It’s extremely upsetting to realize that the bastards and bastardettes of Westboro Baptist Church should deserve any freedom at all when so many die in the name of their freedom to picket in the first place. I know you know this, as do your readers but it must be emphasized: fag solider or not, without him we have risk of losing our freedom to say hateful things or beautiful things and I know too many who wouldn’t ever have the balls to put on a uniform and fight for freedoms that are too often taken for granted. Thomas Jefferson said: “The price of freedom is eternal vigilance”. Each day I learn the truth of this.

    Though I often complain about the lacking logic of the US military, I hold – more now than in the past – a level of high respect to the men and women of service before me and I am reminded daily of their value. I, for one, am learning to appreciate freedom from a different eye and as such I am forced once again to be grateful for the ability to say what I think because I have legal right to, unlike say the fashion designer in the hot seat now, Galliano, who is being charged for anti-Semitic statements, wherein in France it is a crime to incite racial hatred.

    While those of the Westboro Baptist Church hold little value in my mind as human beings,this decision is a twisted victory and shows us that freedom always has a price and sometimes it stings in order to exist at all.

    • Godlovesdeadsoldiers says:

      Westboro is the best church in the world!!!!!!
      I want to have hot steamy anal sexual intercourse with all of them!!!!!!!!!!!!!!!!!!!!!!!!!!!!!!!!!!!!!!

  9. Statham says:

    If “God Hates America” and these fuckin losers are AMERICANS, then wouldn’t God hate them too? This is exactly the problem with “religion”. Too many people in this world continue to use religion to disguise their disgustingly repulsive ideas and beliefs all the while promoting their ignorance, idiocy, and flat out stupidity. Spray ’em with water cannons?!?! HA!!!! Mow these fuckin assholes down with the same “cannons” that have been killing our soldiers!! These people aren’t American whatsoever. Abhorrently disgusting!!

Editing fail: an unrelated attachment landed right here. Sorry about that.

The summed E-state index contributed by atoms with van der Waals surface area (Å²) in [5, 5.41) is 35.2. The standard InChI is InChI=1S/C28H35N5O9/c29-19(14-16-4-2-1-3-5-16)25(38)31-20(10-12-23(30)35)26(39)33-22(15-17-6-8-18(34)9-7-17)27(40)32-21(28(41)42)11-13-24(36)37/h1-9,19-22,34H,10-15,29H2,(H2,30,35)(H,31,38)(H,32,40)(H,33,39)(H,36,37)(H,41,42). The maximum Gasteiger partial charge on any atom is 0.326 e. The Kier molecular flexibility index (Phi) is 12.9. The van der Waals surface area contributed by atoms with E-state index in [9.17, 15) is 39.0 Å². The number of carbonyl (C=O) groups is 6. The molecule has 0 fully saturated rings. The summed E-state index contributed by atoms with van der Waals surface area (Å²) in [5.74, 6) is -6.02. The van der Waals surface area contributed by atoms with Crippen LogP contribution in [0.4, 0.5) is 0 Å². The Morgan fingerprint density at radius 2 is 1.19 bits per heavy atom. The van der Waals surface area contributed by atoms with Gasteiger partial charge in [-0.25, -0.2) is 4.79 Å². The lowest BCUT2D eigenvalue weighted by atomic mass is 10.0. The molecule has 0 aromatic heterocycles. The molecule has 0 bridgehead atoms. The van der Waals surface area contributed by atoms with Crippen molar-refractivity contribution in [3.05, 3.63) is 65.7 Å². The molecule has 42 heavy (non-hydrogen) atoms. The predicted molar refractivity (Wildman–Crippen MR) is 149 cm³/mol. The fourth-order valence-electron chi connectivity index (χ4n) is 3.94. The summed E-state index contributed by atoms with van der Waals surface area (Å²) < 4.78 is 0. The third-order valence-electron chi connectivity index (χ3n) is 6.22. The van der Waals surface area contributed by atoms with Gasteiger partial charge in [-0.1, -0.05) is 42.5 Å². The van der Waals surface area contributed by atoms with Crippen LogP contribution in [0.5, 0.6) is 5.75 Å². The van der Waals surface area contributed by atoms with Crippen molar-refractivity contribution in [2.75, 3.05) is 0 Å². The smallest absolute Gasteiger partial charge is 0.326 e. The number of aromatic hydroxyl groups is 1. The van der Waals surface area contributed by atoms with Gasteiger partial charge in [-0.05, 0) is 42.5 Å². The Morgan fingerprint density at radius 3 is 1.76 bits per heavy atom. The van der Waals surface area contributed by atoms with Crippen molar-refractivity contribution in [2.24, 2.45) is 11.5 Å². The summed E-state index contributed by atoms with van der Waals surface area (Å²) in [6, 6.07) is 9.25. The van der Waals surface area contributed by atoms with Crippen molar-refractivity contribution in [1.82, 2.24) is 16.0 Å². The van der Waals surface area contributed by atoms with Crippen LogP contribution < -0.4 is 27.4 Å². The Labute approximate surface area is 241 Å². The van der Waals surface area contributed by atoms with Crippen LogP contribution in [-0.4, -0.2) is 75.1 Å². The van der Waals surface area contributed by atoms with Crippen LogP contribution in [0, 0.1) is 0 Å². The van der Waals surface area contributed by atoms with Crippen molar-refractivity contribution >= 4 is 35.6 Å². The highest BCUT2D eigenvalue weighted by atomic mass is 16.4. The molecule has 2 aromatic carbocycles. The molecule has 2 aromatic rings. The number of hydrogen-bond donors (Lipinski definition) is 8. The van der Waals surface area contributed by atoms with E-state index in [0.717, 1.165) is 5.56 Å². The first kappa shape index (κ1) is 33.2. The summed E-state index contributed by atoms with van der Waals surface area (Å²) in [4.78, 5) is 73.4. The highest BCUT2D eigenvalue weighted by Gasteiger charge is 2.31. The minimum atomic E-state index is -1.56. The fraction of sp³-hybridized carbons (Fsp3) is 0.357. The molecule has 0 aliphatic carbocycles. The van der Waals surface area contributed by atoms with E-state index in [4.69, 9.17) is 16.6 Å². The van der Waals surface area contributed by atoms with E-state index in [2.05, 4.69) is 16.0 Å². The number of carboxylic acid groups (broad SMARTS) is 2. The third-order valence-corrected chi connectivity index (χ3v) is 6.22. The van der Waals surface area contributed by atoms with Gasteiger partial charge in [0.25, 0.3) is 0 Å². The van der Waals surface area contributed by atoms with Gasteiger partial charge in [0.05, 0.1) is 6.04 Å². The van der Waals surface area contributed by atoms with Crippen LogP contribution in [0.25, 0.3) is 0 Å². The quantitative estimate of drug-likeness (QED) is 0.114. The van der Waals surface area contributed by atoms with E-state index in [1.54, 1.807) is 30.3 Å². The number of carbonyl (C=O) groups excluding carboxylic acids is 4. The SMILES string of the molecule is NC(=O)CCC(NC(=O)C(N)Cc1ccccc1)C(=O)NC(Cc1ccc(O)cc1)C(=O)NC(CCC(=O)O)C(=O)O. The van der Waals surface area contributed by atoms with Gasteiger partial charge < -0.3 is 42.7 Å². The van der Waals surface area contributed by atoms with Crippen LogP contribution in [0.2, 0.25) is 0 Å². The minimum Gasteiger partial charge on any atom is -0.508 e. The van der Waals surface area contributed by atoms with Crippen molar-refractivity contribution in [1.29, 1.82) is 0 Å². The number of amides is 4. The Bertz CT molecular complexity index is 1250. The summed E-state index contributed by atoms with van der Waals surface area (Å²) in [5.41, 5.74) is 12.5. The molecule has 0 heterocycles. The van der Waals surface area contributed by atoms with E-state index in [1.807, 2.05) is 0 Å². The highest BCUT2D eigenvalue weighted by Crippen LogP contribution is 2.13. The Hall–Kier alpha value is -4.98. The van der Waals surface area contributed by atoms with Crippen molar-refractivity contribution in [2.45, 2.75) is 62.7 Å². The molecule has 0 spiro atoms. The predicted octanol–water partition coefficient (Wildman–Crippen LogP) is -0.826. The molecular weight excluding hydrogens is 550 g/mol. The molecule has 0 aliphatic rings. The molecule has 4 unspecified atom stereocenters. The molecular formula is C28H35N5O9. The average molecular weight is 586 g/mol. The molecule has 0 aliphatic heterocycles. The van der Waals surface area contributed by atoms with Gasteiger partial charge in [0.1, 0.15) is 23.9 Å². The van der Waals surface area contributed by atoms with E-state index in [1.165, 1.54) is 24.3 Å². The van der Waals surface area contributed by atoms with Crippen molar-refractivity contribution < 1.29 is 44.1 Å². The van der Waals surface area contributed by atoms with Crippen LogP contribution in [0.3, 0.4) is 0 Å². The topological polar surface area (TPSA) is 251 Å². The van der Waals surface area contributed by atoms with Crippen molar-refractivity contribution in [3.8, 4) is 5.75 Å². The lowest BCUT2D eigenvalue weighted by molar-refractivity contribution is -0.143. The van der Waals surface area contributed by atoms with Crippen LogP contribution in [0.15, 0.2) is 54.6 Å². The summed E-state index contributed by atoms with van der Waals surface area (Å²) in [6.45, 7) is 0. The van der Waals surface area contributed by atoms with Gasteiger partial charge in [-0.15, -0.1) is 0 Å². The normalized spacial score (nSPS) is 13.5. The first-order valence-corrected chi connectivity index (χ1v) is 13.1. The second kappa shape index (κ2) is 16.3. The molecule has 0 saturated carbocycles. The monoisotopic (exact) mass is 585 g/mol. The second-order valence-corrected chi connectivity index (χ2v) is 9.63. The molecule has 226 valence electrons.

10. as says:

    first, excellent post. second, i just looked up the “church”‘s beliefs on wiki. goodness, what a fetid swamp of hatred!

  11. m says:

    Great post randazza. Curious to hear your take on the whole business about the Court not considering the Internet posting, which they dropped a very long footnote about. If that had been properly raised in the cert pet/briefs yadayadayada, do you think that would have influenced the outcome? It’s bound to come up in some case down the line, possibly for some D other than Westboro.

  12. Tracey says:

    Good points, but I wish you hadn’t placed the blame for this asshatery on the Jews. The Westboro Wingnuts hate Jews too, you know. They are equal-opportunity asshats.

  13. gungho says: